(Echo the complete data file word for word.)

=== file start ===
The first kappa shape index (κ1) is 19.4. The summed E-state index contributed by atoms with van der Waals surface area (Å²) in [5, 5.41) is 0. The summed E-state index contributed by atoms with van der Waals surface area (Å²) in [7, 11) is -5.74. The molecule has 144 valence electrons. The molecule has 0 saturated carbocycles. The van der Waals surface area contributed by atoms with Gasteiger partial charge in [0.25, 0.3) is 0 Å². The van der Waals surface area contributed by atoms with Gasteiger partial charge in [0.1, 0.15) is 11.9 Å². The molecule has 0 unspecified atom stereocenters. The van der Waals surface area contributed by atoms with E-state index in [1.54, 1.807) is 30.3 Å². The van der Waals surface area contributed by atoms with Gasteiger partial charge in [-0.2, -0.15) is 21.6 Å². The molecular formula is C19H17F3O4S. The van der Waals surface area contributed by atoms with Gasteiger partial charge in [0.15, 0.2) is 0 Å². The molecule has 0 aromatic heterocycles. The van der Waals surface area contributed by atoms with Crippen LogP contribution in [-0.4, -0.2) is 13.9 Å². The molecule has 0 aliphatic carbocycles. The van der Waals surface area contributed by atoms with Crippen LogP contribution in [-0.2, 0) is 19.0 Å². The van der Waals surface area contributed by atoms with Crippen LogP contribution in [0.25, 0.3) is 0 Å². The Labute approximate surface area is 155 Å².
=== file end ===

The first kappa shape index (κ1) is 19.4. The summed E-state index contributed by atoms with van der Waals surface area (Å²) in [5, 5.41) is 0. The summed E-state index contributed by atoms with van der Waals surface area (Å²) in [7, 11) is -5.74. The molecule has 144 valence electrons. The molecule has 0 saturated carbocycles. The van der Waals surface area contributed by atoms with Gasteiger partial charge in [0.25, 0.3) is 0 Å². The van der Waals surface area contributed by atoms with Gasteiger partial charge in [0.1, 0.15) is 11.9 Å². The molecule has 0 unspecified atom stereocenters. The van der Waals surface area contributed by atoms with E-state index in [1.54, 1.807) is 30.3 Å². The van der Waals surface area contributed by atoms with Gasteiger partial charge in [-0.2, -0.15) is 21.6 Å². The molecular formula is C19H17F3O4S. The van der Waals surface area contributed by atoms with Gasteiger partial charge in [0.15, 0.2) is 0 Å². The molecule has 0 aromatic heterocycles. The van der Waals surface area contributed by atoms with Crippen LogP contribution in [-0.4, -0.2) is 13.9 Å². The molecule has 0 aliphatic carbocycles. The van der Waals surface area contributed by atoms with Crippen LogP contribution in [-0.2, 0) is 19.0 Å². The van der Waals surface area contributed by atoms with Crippen LogP contribution in [0.25, 0.3) is 0 Å². The Labute approximate surface area is 155 Å².